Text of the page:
No, I'm not going to provide updates on the progress of the Writer's Guild of America strike. If you want to get more information, may I suggest this link ? While we wait for greedy execs to give writers their fair share of DVD proceeds, or for whiny keyboard monkeys to get the hell back to work (depending on your point of view), I thought I'd suggest some shows to add to your Netflix queue, for when our prime time favorites go into reruns. In other words, what to watch during the strike - Strike Watch, get it? Oh, never mind.
Today I've chosen to squee about Burn Notice. An attractive yet emotionally stunted protagonist? Check. Feisty love interest? Check. Goofy sidekick? Check. Fast-paced adventure with just the right combination of espionage and explosions? Double check. Basically, this show hits all my buttons. If only there were a zany, chain-smoking mother in the mix, it would be perfect.
Burn Notice, have you been reading my diary?
Revisiting my summer fling with this quirky spy drama from the USA network will be just the thing to get me through the winter of TV writer's discontent. The cast includes some of my favorite faces - Jeffrey Donovan (aka Kyle from The Pretender), Seth Peterson (aka Robbie from Providence), and Bruce Campbell (aka the most famous chin in Hollywood). The setting of sunny Miami is perfect for the vivid cinematography (read: bright colors!) that make me love this network. But don't let it's shiny packaging fool you - at the heart of this show is Michael's innate sense of the human character. He isn't a spy because he can smile toothily, shoot a gun or build a bomb out of detergent, soda cans and duct tape. He's a spy because he can get in your head and mess you up.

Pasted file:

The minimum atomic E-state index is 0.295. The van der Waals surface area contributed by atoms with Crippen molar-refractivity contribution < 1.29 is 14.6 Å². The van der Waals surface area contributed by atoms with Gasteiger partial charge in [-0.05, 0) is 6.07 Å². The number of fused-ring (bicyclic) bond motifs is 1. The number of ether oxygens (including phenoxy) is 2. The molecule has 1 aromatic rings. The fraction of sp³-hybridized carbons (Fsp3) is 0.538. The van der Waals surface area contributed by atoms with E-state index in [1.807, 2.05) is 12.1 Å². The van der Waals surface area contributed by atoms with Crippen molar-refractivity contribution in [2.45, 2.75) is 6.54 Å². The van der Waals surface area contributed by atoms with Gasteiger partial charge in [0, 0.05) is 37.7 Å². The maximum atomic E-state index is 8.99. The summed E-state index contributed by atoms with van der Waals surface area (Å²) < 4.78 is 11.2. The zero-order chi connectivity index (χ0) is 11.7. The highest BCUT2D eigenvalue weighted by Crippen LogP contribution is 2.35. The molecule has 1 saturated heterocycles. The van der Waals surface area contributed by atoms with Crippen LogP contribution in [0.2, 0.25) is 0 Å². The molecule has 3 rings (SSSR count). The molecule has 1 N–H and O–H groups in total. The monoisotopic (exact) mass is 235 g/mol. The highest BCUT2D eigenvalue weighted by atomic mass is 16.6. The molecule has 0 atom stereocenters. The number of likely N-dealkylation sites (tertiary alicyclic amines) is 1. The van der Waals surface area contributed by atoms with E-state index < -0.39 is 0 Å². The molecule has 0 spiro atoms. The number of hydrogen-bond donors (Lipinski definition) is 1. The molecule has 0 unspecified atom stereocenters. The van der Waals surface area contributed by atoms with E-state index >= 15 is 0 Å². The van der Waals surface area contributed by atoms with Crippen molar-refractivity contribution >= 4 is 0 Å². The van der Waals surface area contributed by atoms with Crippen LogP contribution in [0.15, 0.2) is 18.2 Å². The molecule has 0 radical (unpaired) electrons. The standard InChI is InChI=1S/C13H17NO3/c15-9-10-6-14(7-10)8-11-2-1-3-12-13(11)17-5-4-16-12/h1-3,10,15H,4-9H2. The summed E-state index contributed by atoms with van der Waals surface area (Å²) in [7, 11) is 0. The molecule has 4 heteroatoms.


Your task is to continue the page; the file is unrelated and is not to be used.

The duct tape stuff is pretty cool, too. Michael's running commentary to explain his tricks makes the spy trade seem both easy and fun. Yes, I realize that I could not become an international woman of mystery using only products found in my local hardware store. But Burn Notice makes me think I can, and that's the real measure of any television show - how much the audience buys into the fantasy. Also, the extras available on the show's website are great fun.